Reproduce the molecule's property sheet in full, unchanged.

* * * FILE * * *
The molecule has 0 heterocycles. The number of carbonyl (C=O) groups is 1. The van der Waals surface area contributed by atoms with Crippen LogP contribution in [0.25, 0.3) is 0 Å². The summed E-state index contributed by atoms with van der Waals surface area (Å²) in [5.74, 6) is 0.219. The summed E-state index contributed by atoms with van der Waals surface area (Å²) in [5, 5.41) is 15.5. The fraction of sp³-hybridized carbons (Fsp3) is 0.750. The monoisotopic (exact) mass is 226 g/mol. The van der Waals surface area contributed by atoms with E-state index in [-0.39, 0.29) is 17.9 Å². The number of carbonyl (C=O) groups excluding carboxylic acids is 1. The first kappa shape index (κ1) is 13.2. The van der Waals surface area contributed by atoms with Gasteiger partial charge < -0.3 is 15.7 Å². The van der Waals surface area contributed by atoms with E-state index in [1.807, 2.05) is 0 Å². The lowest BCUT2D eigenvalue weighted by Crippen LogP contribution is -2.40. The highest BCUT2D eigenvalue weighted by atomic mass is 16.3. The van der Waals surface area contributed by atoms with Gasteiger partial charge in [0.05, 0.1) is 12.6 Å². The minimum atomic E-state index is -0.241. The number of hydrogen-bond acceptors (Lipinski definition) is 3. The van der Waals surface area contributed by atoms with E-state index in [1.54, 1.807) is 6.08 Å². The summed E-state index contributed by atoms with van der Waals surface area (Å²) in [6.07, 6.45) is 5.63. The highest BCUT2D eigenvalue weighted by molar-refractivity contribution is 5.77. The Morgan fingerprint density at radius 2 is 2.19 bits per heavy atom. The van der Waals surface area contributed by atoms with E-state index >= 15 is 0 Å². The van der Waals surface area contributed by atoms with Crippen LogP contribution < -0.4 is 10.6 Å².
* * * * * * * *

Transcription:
The molecule has 0 heterocycles. The number of carbonyl (C=O) groups is 1. The van der Waals surface area contributed by atoms with Crippen LogP contribution in [0.25, 0.3) is 0 Å². The summed E-state index contributed by atoms with van der Waals surface area (Å²) in [5.74, 6) is 0.219. The summed E-state index contributed by atoms with van der Waals surface area (Å²) in [5, 5.41) is 15.5. The fraction of sp³-hybridized carbons (Fsp3) is 0.750. The monoisotopic (exact) mass is 226 g/mol. The van der Waals surface area contributed by atoms with E-state index in [-0.39, 0.29) is 17.9 Å². The number of carbonyl (C=O) groups excluding carboxylic acids is 1. The first kappa shape index (κ1) is 13.2. The van der Waals surface area contributed by atoms with Gasteiger partial charge < -0.3 is 15.7 Å². The van der Waals surface area contributed by atoms with E-state index in [1.807, 2.05) is 0 Å². The lowest BCUT2D eigenvalue weighted by Crippen LogP contribution is -2.40. The highest BCUT2D eigenvalue weighted by atomic mass is 16.3. The van der Waals surface area contributed by atoms with Gasteiger partial charge in [0.05, 0.1) is 12.6 Å². The minimum atomic E-state index is -0.241. The number of hydrogen-bond acceptors (Lipinski definition) is 3. The van der Waals surface area contributed by atoms with E-state index in [1.54, 1.807) is 6.08 Å². The summed E-state index contributed by atoms with van der Waals surface area (Å²) in [6.07, 6.45) is 5.63. The highest BCUT2D eigenvalue weighted by molar-refractivity contribution is 5.77. The Morgan fingerprint density at radius 2 is 2.19 bits per heavy atom. The van der Waals surface area contributed by atoms with E-state index >= 15 is 0 Å². The van der Waals surface area contributed by atoms with Crippen LogP contribution < -0.4 is 10.6 Å².